“People are certainly entitled to a moment of peace and quiet on their property”
Commissioner Stewart said, “My concerns are…they say an effort has been made… there is a lot of things we can do to help modify this. If I was a neighbor out there, yes, there is rock quarry out there and there is a demand from the state, but this is forever. Do we have any regard for the neighbors and are we showing any regard for the neighbors?”

“If we enforce the conditions they’re are things that can be done,” Chairman Godwin responded.

“I would really like to see that we meet in the middle, surely we can find a middle ground somewhere,” Commissioner Braswell said.

Commissioner Patrick Harris suggested a compromise could be the approval of the permit on a time-limited basis, that way the neighbors know there is an end.

“(Martin Marietta) wants more and more and more. It’s not a give and take. People are certainly entitled to a moment of peace and quiet on their property,” Stewart said.

Commissioner Lawter said was in favor of the I-95 paving work being performed at night for the safety of drivers. He then mentioned Hanson Aggregates in Princeton was permitted by the board in 2019 to operate 24 hours a day and by not approving this permit it would create unfair competition among competitors.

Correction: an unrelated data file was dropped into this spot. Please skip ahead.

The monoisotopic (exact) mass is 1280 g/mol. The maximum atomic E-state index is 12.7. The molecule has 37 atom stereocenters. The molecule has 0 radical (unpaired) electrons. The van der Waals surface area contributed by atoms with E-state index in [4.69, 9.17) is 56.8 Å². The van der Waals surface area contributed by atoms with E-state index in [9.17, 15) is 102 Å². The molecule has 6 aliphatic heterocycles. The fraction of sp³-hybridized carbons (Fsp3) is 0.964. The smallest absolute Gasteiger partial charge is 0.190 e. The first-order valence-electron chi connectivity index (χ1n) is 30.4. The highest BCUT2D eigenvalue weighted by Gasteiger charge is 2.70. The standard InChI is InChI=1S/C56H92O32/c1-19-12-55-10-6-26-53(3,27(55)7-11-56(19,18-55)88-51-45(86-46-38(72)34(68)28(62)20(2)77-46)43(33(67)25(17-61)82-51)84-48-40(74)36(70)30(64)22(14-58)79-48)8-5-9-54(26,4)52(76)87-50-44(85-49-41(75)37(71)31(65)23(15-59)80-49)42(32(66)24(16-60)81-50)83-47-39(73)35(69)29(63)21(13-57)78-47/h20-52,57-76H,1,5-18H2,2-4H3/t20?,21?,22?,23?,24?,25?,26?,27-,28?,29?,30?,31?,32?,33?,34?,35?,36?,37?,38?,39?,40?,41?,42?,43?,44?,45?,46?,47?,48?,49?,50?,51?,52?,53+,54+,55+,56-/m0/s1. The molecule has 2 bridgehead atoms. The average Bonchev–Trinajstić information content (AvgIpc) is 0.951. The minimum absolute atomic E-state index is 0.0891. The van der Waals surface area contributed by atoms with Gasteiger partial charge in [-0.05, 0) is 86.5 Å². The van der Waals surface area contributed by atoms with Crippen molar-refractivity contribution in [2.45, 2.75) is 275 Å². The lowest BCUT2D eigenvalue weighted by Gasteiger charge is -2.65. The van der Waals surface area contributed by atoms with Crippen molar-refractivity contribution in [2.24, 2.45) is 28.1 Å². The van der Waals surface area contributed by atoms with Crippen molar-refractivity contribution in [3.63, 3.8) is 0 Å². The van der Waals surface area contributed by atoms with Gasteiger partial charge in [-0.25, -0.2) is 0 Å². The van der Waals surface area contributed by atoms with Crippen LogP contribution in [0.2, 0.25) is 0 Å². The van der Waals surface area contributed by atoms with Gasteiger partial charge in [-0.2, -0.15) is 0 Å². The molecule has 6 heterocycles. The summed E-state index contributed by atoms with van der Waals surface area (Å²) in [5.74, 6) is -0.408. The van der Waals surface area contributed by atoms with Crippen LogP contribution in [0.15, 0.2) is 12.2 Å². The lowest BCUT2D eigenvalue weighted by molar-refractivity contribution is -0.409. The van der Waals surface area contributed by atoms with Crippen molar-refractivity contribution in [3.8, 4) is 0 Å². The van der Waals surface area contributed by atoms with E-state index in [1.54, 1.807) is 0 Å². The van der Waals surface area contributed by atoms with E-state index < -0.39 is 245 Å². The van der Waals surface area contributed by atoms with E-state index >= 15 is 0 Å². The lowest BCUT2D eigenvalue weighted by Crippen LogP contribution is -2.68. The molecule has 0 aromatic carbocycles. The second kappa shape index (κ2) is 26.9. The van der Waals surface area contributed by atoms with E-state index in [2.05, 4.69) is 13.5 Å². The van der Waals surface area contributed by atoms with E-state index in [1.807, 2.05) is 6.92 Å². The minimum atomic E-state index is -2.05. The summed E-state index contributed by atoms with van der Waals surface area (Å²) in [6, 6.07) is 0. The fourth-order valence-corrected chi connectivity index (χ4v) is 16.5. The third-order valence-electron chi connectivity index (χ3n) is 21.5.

Commissioner Larry Wood said, “Should we change the stockpile height? Should we change the code and just worry about the trucks going in and out of the gate? Where is the compromise?”

Permit Approved 5-To-2

In a motion by Commissioner Lawter, the rezoning and special use permit was approved by a vote of 5-to-2 with Commissioners Braswell and Stewart voting against.

In an email Commissioner Lawter said afterwards, “I felt it boiled down to two main issues for me, safety and fairness.  The NC DOT has, in recent years, moved towards more night work to reduce the exposure of the traveling public to construction traffic.  I believe that in this instance, especially with the school traffic, that it was indeed safer to have the trucks running at night rather than have more trucks running during the day.  It also seemed unfair to have three construction related industries in the immediate vicinity that were permitted to haul 24 hours a day.  It wasn’t an easy decision because the neighbors raised several issues related to the quarry operations that needed to be addressed.  Going forward, I know the County will be diligent in conducting the annual inspections of the quarry.  And, based on information presented by Martin Marietta, it appears that during their upcoming plant upgrade they will be taking measures to reduce noise at their facility.”

Commissioner Braswell told Johnston County Report, ” I voted no for the modification request because the finding of facts did not prove there was a need. Based on their own testimony, they do not have any request or contracts for night service and because of the current COVID-19 situation, they have not maintain the same demand for product.  There was not any evidence submitted  allowing night time (operation) would reduce the day traffic from their site, thus removing the contention of safety concerns for school buses. And finally, the statement of facts did show citizens public safety and the opportunity to enjoy the peace and quiet of their homes was in jeopardy.”